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T offers app to help the visually-impaired navigate the system

Sassy Outwater-Wright, the executive director of the Massachusetts Association for the Blind and Visually Impaired, used smart glasses and an Aira agent’s help to help identify her track during her commute at North Station.
Sassy Outwater-Wright, the executive director of the Massachusetts Association for the Blind and Visually Impaired, used smart glasses and an Aira agent’s help to help identify her track during her commute at North Station.(Craig F. Walker/Globe Staff)

Blind since childhood, Sassy Outwater-Wright commutes every day on the MBTA, navigating a maze of turns, street crossings, tunnels, and train cars between her home in Salem and office in Brookline.

She uses a mix of low-tech and high-tech aids, from guide dogs to smartphones capable of reading text on the screen out loud, and has been trying out a relatively new tool that she says is like having her own set of eyes.

The tool is a mobile app called Aira that allows operators in remote locations to use the camera in the smartphones of visually impaired people to guide them in real time through public spaces such as train stations. And on Wednesday, the Massachusetts Bay Transportation Authority announced it would make the app free to commuters for a six-month test.

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“I need all of that information, and I need it in a few seconds. . . . This technology is able to help someone see with me,” said Outwater-Wright, director of the Massachusetts Association for the Blind and Visually Impaired.

Sassy Outwater-Wright communicated with Aira agent Bailey Putney on her smartphone while demonstrating the Aira app at the Park Street T station in Boston.
Sassy Outwater-Wright communicated with Aira agent Bailey Putney on her smartphone while demonstrating the Aira app at the Park Street T station in Boston.(Craig F. Walker/Globe Staff)

The Aira app doesn’t work like a guide dog that takes users on a step-by-step walk to their destination, but rather provides live descriptions of their surroundings, such as which direction the inbound side of a station is, or how crowded a vehicle is. Outwater-Wright said it allows her to receive and process visual information on her own terms, so she doesn’t have to, for example, guess where exactly a train will stop when it pulls into a T station.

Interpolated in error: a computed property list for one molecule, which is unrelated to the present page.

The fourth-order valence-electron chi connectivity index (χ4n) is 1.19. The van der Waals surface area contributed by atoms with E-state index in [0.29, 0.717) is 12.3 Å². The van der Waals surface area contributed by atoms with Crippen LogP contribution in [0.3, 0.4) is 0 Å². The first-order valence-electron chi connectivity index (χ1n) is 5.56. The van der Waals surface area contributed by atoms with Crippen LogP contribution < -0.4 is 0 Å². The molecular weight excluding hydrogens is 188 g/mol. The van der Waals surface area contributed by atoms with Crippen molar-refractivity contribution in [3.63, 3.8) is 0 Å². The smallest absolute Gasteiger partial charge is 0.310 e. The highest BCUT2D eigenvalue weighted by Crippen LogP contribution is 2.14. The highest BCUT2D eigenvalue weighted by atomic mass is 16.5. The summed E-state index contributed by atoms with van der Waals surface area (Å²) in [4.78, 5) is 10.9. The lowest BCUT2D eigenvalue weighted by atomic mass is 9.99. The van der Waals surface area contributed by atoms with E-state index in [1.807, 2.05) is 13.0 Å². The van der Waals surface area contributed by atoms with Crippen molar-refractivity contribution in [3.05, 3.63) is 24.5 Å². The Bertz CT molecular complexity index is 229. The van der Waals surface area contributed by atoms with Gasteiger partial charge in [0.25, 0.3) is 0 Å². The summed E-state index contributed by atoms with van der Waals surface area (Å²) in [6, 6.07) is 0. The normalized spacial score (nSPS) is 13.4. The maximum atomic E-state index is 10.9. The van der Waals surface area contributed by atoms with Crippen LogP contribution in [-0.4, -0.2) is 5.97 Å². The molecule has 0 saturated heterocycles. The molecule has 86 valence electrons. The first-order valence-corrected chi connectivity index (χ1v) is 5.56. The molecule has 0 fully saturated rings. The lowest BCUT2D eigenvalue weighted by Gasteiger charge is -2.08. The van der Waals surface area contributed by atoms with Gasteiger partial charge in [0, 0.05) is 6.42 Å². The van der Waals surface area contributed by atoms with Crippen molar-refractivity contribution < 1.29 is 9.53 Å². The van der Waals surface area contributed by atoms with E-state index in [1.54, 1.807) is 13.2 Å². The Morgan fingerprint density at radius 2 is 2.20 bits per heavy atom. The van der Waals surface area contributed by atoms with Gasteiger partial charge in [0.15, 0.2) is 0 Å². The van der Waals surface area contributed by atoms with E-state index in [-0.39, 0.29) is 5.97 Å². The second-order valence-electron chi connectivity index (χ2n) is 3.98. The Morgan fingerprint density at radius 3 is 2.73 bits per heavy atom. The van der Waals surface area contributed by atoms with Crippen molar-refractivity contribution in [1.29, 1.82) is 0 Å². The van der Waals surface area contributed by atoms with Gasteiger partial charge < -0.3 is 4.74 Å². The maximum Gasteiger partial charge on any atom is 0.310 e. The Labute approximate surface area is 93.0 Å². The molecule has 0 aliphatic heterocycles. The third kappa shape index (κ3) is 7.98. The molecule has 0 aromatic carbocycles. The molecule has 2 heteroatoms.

Laura Brelsford, the MBTA assistant general manager for system-wide accessibility, said the agency was impressed with what it saw of Aira, but wanted to make sure the app was a good fit before committing to it, hence the six-month pilot.

“It wasn’t something that we wanted to jump right into until we really had seen how this would work on our system and if it would make a difference for our customers,” she said.

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The T plans to promote the service to its approximately 3,000 blind and low-vision riders and collect data that can be used to evaluate the technology’s performance, Brelsford said, before deciding whether to continue supporting it. That includes reviewing possible funding options, such as private grants.

The app also works with special glasses produced by the company that come equipped with cameras.

The app’s operators — referred to as “agents”— are screened to determine if they can provide a sufficient level of description, and then undergo weeks of training that includes test runs with more experienced users.

Aira is also free for users at Boston Logan International Airport, Worcester Regional Airport, Bank of America branches and ATMs in Boston, and several other locations in Massachusetts. Access to Aira is usually subscription based, with monthly plans for individuals ranging in price from $29 to $224 and corporate plans offered to larger institutions.

Aira has previously provided free access to veterans in a partnership with the US Department of Veteran Affairs, and the company has also collaborated with approximately 30 airports nationwide to make the service available for free at those locations.

Spectators at the 2018 Boston Marathon had the opportunity to try out the app at no cost.

Sassy Outwater-Wright used her smartphone to demonstrate the Aira app while navigating the Park Street T station with her guide dog, Ferdinand.
Sassy Outwater-Wright used her smartphone to demonstrate the Aira app while navigating the Park Street T station with her guide dog, Ferdinand.(Craig F. Walker/Globe Staff)

Aira executives emphasize their app and its operators are not meant to act as guides for users, but rather provide them with data that would otherwise be inaccessible, such as details from a subway map.

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“It is not a replacement for a guide dog,” said Kevin Phelan, Aira vice president of sales and marketing. Phelan spearheaded the company’s partnership with the T.

“This is access to information and this is another tool in your tool kit.”

Kim Charlson, executive director of the Perkins Library at the Perkins School for the Blind, said she would not use the technology as a substitute for other tools she already relies on.

“I would never go out without my dog and say, ‘Oh I have Aira, they’ll take care of me,’ ” said Charlson, who is blind. “That’s not their job.”

Outwater-Wright said one of the most important features of Aira is the level of control over the information it provides that she can access.

“This allows me to have my choice,” she said.

Correction: A previous version of this story misstated the price for monthly plans, which range from $29 to $224.


Max Reyes can be reached at max.reyes@globe.com. Follow him on Twitter@MaxJReyes.